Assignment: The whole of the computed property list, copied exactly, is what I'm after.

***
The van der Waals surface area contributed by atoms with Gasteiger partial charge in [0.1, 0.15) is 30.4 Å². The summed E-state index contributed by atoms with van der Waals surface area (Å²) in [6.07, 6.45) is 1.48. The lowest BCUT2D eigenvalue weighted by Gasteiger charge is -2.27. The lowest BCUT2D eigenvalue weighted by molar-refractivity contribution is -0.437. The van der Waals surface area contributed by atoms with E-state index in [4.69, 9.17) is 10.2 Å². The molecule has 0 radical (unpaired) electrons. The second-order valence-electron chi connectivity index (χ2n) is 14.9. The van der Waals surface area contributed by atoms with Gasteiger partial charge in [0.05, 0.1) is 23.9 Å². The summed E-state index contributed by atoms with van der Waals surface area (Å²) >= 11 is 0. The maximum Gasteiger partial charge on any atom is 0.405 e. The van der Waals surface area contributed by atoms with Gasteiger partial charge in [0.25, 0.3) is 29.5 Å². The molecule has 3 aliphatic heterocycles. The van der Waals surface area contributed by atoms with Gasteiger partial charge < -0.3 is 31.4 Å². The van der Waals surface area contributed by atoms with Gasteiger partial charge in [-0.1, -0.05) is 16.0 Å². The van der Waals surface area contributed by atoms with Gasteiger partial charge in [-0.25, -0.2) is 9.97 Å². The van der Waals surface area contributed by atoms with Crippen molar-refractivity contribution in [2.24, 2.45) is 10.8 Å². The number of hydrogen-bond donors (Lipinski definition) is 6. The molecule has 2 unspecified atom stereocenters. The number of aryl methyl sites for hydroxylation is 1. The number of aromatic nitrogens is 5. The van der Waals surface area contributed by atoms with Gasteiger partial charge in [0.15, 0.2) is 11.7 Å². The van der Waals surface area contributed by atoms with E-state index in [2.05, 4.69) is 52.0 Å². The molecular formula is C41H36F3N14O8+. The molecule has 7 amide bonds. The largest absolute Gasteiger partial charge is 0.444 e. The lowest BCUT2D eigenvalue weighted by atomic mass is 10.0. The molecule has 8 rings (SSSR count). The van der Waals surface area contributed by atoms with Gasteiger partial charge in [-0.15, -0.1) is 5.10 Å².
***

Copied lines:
The van der Waals surface area contributed by atoms with Gasteiger partial charge in [0.1, 0.15) is 30.4 Å². The summed E-state index contributed by atoms with van der Waals surface area (Å²) in [6.07, 6.45) is 1.48. The lowest BCUT2D eigenvalue weighted by Gasteiger charge is -2.27. The lowest BCUT2D eigenvalue weighted by molar-refractivity contribution is -0.437. The van der Waals surface area contributed by atoms with E-state index in [4.69, 9.17) is 10.2 Å². The molecule has 0 radical (unpaired) electrons. The second-order valence-electron chi connectivity index (χ2n) is 14.9. The van der Waals surface area contributed by atoms with Gasteiger partial charge in [0.05, 0.1) is 23.9 Å². The summed E-state index contributed by atoms with van der Waals surface area (Å²) >= 11 is 0. The maximum Gasteiger partial charge on any atom is 0.405 e. The van der Waals surface area contributed by atoms with Gasteiger partial charge in [0.25, 0.3) is 29.5 Å². The molecule has 3 aliphatic heterocycles. The van der Waals surface area contributed by atoms with Gasteiger partial charge < -0.3 is 31.4 Å². The van der Waals surface area contributed by atoms with Gasteiger partial charge in [-0.1, -0.05) is 16.0 Å². The van der Waals surface area contributed by atoms with Gasteiger partial charge in [-0.25, -0.2) is 9.97 Å². The van der Waals surface area contributed by atoms with Crippen molar-refractivity contribution in [2.24, 2.45) is 10.8 Å². The number of hydrogen-bond donors (Lipinski definition) is 6. The molecule has 2 unspecified atom stereocenters. The number of aryl methyl sites for hydroxylation is 1. The number of aromatic nitrogens is 5. The van der Waals surface area contributed by atoms with Gasteiger partial charge in [0.15, 0.2) is 11.7 Å². The van der Waals surface area contributed by atoms with E-state index in [2.05, 4.69) is 52.0 Å². The molecular formula is C41H36F3N14O8+. The molecule has 7 amide bonds. The largest absolute Gasteiger partial charge is 0.444 e. The lowest BCUT2D eigenvalue weighted by atomic mass is 10.0. The molecule has 8 rings (SSSR count). The van der Waals surface area contributed by atoms with Gasteiger partial charge in [-0.15, -0.1) is 5.10 Å².